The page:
Eucalyptus water use greater than rainfall input - possible explanation from southern India
Abstract. Hydrological and silvicultural studies carried out in southern India on the effects of plantations of Eucalyptus and other fast growing exotic tree species have determined the impacts of these plantations on water resources, erosion, soil nutrient status and growth rates at sites of differing rainfall and soil depth in Karnataka. Whilst providing new information on these issues, the studies also raised two important questions: what was the explanation for the anomalous result that the water use of 3400 mm from Eucalyptus plantations at Hosakote over a three year period exceeded the rainfall of 2100 mm over the same period and why were growth rates of woodlots on most farmer's fields higher than those of plantations on land owned by the Karnataka Forest Department? The records of the soil moisture depletion patterns under these plantations from the day of planting provide the basis for the answers to both questions: i) whilst roots are penetrating into deeper soil layers, they are able to extract from a reservoir of water additional to that available from the rainfall each year, ii) farmer's land on which short rooted agricultural crops have been grown previously is likely to have a much higher soil water status than land previously under forest or scrub vegetation. These new studies have also established that the development of the drying front under the Eucalyptus camaldulensis plantations is very rapid, indicating average root extension rates in excess of 2.5 m per year, whilst those under Tectona grandis and Artocarpus heterophyllus advanced at approximately half the rate. These results have obvious implications for the long term sustainability of growth rates from these plantations and the recharge of groundwater.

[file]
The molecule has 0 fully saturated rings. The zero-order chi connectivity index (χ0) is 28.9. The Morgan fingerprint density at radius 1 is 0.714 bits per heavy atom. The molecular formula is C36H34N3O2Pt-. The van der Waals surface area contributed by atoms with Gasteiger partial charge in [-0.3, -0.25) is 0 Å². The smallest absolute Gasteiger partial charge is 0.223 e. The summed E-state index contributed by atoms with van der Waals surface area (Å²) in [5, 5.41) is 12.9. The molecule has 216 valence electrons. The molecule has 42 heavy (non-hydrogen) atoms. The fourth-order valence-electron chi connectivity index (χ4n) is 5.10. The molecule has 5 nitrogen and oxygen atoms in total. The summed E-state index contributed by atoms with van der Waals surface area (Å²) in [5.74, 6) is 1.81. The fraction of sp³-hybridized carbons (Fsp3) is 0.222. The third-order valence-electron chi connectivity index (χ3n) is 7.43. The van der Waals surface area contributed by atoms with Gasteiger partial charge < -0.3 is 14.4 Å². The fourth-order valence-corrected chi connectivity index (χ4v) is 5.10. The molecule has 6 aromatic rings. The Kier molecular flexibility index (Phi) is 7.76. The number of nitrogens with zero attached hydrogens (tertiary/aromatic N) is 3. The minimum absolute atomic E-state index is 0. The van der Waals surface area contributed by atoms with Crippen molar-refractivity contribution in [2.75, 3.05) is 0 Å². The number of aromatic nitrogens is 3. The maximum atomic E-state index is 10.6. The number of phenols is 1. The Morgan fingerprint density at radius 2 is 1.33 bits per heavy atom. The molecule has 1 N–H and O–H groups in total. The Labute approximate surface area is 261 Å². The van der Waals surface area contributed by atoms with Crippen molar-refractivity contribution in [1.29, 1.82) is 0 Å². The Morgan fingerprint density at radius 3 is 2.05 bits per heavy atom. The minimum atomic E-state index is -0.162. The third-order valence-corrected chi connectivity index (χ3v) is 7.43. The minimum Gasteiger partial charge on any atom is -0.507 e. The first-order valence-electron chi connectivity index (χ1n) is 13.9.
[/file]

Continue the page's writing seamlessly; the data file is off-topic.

The authors believe that this study may be the first to report neutron probe soil moisture depletion observations, from the date of planting, beneath tree plantations in a dry climate. The extent to which the roots were able to penetrate raises the question of whether other studies, which have estimated water use from soil moisture observations in dry climates, may have seriously underestimated both the actual soil moisture depletion and the water use through having soil moisture measurements located to insufficient depth.